by Kay Pranis
This month's circle tale is by Kay Pranis, co-author of Peacemaking Circles - From Conflict to Community, a classic in the restorative justice movement. She has also authored The Little Book of Circle Processes: A New/Old Approach to Peacemaking and co-authored Doing Democracy with Circles: Engaging Communities in Public Planning. Kay is one of the original carriers of circle into the justice system and served as the restorative justice planner for the Minnesota Department of Corrections from 1994 to 2003. She has written and presented papers on peacemaking circles and restorative justice in the United States, Canada, Australia, and Japan.
The circle has been a glorious gift in my life. It has helped me heal wounds with one of my children. It has given me my place in community. It has provided me with a deeply rewarding way to live my purpose. It has connected me to thousands of people whose lives have enriched mine.
I was introduced to circle in 1995 in the context of restorative justice. At the time, I worked for the Minnesota Department of Corrections promoting restorative justice around the state. Restorative justice is a philosophy and set of practices designed to promote healing in the wake of harm between human beings. It focuses on the human harm of a crime, not the legal consequences, and seeks to determine from those harmed what can be done to put things right again, or to make literal or symbolic amends. It seeks to promote healing for those who caused harm by encouraging them to take responsibility and take action to repair the harm they caused. (www.restorativejustice.org)
I first learned about circles from Judge Barry Stuart, Yukon, Canada. He was using sentencing circles to engage all key stakeholders (including the victim, victim supporters, offender, offender supporters, judge, prosecutor, defense attorney, law enforcement, probation, and any concerned community members) to decide what the sentence should be. The judge agreed to share the power of deciding the sentence with all participants and those decisions were made by consensus in circle. Though participation was voluntary most participants did not really want to be there. Those circles held enormous amounts of anger, pain and hostility. The Circle space does not always feel peaceful and reverent in that context. Nonetheless, it is incredibly effective at helping people to heal, to connect to others and move toward hope.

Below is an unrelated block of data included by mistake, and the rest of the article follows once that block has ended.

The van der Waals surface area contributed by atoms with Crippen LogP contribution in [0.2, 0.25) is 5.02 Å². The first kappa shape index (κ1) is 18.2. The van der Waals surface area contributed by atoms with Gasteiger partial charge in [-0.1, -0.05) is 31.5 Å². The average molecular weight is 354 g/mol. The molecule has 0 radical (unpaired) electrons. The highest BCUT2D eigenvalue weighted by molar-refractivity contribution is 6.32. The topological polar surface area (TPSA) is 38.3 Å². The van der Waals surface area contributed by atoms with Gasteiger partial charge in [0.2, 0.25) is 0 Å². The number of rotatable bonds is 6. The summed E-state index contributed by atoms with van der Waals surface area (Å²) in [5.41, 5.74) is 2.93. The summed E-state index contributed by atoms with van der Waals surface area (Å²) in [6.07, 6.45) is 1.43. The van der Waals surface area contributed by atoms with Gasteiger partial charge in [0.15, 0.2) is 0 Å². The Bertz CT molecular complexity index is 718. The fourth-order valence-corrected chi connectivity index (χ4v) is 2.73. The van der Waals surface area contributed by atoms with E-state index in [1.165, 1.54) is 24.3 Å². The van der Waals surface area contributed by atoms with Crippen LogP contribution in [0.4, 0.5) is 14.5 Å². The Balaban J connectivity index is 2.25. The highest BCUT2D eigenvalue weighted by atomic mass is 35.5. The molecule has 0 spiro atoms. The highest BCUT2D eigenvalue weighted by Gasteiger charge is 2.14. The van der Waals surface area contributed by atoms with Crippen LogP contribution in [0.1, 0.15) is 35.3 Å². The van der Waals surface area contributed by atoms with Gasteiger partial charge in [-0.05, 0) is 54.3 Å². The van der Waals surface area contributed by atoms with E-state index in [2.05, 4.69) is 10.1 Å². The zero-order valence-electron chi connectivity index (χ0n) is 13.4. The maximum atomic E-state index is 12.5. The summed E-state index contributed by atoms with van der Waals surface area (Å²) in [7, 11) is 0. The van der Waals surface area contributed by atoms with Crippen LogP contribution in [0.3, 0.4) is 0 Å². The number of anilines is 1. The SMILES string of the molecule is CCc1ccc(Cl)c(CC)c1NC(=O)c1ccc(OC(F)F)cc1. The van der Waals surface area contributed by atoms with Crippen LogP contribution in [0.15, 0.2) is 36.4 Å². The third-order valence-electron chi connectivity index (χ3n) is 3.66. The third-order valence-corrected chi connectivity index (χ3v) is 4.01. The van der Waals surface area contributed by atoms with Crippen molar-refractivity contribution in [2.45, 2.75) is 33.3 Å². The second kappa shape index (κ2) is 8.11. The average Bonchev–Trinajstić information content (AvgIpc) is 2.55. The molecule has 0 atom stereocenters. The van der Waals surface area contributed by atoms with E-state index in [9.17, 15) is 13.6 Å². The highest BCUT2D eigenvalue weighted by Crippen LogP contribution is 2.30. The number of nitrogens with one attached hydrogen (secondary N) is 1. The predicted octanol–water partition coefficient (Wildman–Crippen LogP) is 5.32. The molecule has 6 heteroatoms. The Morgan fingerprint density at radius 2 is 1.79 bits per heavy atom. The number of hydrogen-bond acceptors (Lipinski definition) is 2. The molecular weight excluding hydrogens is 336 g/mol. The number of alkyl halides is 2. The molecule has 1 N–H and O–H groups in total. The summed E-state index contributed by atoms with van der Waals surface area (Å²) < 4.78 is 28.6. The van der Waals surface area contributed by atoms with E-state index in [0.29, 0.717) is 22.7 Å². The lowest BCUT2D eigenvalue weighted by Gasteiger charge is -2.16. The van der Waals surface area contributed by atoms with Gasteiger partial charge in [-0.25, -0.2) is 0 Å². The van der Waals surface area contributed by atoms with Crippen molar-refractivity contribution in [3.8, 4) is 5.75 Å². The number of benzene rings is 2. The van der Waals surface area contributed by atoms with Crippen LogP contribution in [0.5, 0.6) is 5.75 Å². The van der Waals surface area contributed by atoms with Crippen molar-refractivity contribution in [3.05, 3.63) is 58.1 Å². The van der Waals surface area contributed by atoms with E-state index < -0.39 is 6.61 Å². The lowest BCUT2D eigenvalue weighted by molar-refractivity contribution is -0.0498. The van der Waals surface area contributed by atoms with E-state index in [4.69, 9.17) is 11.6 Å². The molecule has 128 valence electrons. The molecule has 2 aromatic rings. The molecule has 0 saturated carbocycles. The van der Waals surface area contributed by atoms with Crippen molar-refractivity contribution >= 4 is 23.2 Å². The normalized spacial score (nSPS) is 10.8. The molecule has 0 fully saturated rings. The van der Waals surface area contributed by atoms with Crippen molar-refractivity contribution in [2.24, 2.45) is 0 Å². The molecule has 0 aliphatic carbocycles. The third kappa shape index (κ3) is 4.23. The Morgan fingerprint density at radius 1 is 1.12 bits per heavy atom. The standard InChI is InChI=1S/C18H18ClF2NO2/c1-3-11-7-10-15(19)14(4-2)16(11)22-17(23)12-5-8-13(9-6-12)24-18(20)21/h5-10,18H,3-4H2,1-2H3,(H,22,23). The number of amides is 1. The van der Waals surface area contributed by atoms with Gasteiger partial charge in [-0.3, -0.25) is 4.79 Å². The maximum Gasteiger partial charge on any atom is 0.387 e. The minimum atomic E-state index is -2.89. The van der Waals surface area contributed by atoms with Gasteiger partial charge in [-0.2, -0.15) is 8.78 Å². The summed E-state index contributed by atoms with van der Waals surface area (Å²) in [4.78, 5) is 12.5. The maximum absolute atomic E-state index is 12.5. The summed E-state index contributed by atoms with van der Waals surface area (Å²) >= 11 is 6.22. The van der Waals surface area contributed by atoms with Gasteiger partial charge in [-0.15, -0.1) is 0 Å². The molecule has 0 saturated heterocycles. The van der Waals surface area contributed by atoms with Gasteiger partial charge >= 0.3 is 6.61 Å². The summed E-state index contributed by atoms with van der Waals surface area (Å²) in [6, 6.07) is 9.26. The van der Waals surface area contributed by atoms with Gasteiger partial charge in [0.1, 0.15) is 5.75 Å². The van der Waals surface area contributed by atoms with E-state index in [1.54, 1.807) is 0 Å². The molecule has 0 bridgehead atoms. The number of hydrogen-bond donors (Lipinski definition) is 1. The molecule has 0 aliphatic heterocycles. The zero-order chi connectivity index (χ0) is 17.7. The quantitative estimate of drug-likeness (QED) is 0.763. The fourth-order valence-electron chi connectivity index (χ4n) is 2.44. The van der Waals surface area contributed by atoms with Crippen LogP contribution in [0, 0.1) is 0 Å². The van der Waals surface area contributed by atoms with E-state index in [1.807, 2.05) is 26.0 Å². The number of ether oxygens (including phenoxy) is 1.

I am deeply indebted to First Nation and Native American teachers. Harold and Phil Gatensby and Mark Wedge of the Tglingit people were among my original trainers from the Yukon. Yako Tahnahga of the Anishinabe people became a very important guide along my journey. Yako particularly taught me how circles fit into a worldview very different than that of Western culture. I am also indebted to Christina whose book Calling the Circle I discovered early in my journey. Christina's book was inspiring and reassured me that we were not alone in feeling the power of this vision.
We began using circles as an intervention when something had gone wrong. We quickly recognized that circles are also helpful for building community and strengthening relationships. From the original application of deciding sentences, circles quickly spread to schools, neighborhoods, churches, social services, families and the workplace as both an intervention and a prevention tool.
One of the most exciting applications of circle I've been part of is for staff conflict in prisons. Exciting because it seems one of the most unlikely venues for circles. But there it is – corrections officers sitting in circle talking about how they treat each other. Recently, a retiring warden with 35 years of experience working in prison told the staff person who energized this project that he is sorry for the challenges and doubts that he raised in the early years, and that they should never, ever give up the effort. And I cried when I read the e-mail sharing that story. I always believed that, if we can use this process for staff in prison, we can use it anywhere – healing is possible anywhere.
I co-authored a book about Circles in the justice system with Barry Stuart and Mark Wedge. When we were unable to find a publisher, an angel in the form of a human, Denise Breton, created a non-profit publishing company, Living Justice Press, to publish our book, Peacemaking Circles – From Conflict to Community. Since then, LJP has published several books on circles and restorative justice between peoples. LJP is currently developing a website list of circle resource people around the country. (www.livingjusticepress.org)
I think of the circle as an intentional space designed to help us step in the direction of our best self from wherever we are. No matter how bad a place people are in, the circle tries to help that person see the good in themselves and in others. I am grateful that I get to spend so much time in circle, because I get to see the good in people even when their behavior has been very bad. I am continually amazed at the human capacity to reach past pain and shame to connect to others.